4. Nine year olds still love their teachers.
One of my little boys had a particularly rough last week of school. Nothing we did pleased him. The games we played were wrong. His tie dyed t-shirt was not colorful enough. Our read-aloud was boring. He detested every single game at field day. He pushed away from his friends and he barely did any of the "fun" assignments. I wanted to lighten his mood. Teasingly, I said, "What's wrong? Are you just sad because you're going to miss me all summer?"

"Well, that's part of it," he replied. Cue heart explosion. I was stunned. After all those days that I hounded him for missing work. Made him sit up instead of laying down during carpet times. Guided him (forced him) to work with others on group projects instead of doing them on his own. Gave him silent lunch as a natural consequence for being sassy to his classmates. But still, he loved me and he wanted and needed the discipline and structure that I provided.

3. Parents do care.
I know this to be true and always have. But this week I got an amazing surprise from one of my Hispanic moms, who doesn't speak any English. As she took her child home on the last day, she looked around, took a deep breath, looked me in the face and said,

"Thank you for all you do for my son this year. Thank you so much. He learn lot. He happy every day."

She learned English for me. *tears*

2. I can depend on my husband. 
Over the course of four days my husband attended two awards presentations, three parties,  two field days, one splash day, and multiple lunches. He carried heavy gallons of sweet tea. He applied sunscreen. He had water gun fights. He also picked up 100 tacos and delivered them to my class wearing a sombrero and a mustache. All so that I could take care of my other 22 kids this past week.

He also listened to me worry and fuss every single night about every detail. Oh, he complained. He I-told-you-so'd. But he was there. And I am thankful.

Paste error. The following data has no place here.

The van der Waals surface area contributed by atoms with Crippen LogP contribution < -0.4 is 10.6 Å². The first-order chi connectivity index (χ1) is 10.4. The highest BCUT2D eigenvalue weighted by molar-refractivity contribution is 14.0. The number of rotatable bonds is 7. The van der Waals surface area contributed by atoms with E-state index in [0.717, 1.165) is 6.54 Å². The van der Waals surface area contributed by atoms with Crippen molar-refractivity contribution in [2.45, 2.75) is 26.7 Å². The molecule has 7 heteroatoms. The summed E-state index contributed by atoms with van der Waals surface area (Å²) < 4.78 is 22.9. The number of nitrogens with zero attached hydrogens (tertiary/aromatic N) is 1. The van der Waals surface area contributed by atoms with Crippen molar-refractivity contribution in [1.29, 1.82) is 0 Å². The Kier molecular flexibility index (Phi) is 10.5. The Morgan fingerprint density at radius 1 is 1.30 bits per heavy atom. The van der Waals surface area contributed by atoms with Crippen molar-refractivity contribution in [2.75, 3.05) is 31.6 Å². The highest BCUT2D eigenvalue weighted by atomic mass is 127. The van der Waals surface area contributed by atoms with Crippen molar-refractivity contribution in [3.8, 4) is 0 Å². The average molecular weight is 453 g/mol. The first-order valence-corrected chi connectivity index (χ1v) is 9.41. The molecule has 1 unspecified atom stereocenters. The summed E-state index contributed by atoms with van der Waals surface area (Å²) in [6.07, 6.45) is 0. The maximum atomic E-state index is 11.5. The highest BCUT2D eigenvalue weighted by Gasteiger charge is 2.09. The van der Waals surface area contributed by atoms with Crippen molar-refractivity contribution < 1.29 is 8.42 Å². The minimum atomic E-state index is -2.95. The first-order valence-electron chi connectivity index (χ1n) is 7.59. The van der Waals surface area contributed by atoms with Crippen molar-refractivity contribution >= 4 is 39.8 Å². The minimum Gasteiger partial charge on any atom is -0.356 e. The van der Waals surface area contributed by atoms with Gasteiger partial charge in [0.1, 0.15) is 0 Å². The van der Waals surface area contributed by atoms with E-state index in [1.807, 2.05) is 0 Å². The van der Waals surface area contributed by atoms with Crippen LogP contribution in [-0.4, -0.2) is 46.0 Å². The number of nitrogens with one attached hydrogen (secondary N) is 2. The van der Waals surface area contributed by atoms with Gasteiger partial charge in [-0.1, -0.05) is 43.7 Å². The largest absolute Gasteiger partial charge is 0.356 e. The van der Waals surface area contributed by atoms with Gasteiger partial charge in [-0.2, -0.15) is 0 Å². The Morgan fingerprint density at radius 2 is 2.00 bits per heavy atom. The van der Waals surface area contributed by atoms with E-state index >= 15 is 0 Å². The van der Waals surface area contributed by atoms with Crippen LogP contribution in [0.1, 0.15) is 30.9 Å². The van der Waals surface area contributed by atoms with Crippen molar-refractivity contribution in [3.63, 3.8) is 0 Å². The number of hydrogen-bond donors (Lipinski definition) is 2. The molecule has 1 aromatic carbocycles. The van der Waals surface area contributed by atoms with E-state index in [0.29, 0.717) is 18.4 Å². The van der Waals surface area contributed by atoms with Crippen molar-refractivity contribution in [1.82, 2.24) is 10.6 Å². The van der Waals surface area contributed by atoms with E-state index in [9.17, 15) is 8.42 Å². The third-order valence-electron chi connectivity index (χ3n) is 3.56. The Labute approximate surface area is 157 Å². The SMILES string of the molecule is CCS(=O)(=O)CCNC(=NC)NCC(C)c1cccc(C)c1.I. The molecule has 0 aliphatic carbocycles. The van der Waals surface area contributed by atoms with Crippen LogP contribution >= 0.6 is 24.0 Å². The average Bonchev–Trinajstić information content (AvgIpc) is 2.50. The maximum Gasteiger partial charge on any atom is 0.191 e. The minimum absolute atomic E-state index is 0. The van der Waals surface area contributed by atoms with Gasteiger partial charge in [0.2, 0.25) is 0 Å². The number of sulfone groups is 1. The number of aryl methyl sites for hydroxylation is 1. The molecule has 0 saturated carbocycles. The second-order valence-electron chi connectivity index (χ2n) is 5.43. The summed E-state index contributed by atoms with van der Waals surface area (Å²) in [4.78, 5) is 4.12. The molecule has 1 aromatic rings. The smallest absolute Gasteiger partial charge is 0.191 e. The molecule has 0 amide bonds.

You know what they say. Real men marry teachers. There's even a shirt.

1. They may have thought they did, but they can't take God out of public schools.
Teachers and students and principals are still praying for themselves and for each other. Parents are taking their kids to church. Kids are talking to each other about Jesus. They are asking their teachers questions about the Bible. And teachers are answering. Scripture is found on desks and walls. Words of life are being spoken to children who are in need of love.

If God lives inside our hearts, and we are in the public schools, then God has been there all along. Maybe some of us just stopped looking for Him. I stopped for awhile. But it's time now, that we start looking again. What we're doing in public schools right now is really, really hard. And there is no way to get through hard things without the strength that comes from Christ alone.

And so we know and rely on the love God has for us. God is love. Whoever lives in love lives in God, and God in them. ~1 John 4:16

Have I not commanded you? Be strong and courageous. Do not be frightened, and do not be dismayed, for the Lord your God is with you wherever you go. ~Joshua 1:9

Where can I go from your Spirit? Where can I flee from your presence?
If I go up to the heavens, you are there; if I make my bed in the depths, you are there.
If I rise on the wings of the dawn, if I settle on the far side of the sea,
10 even there your hand will guide me, your right hand will hold me fast. 
~Psalm 139:7-10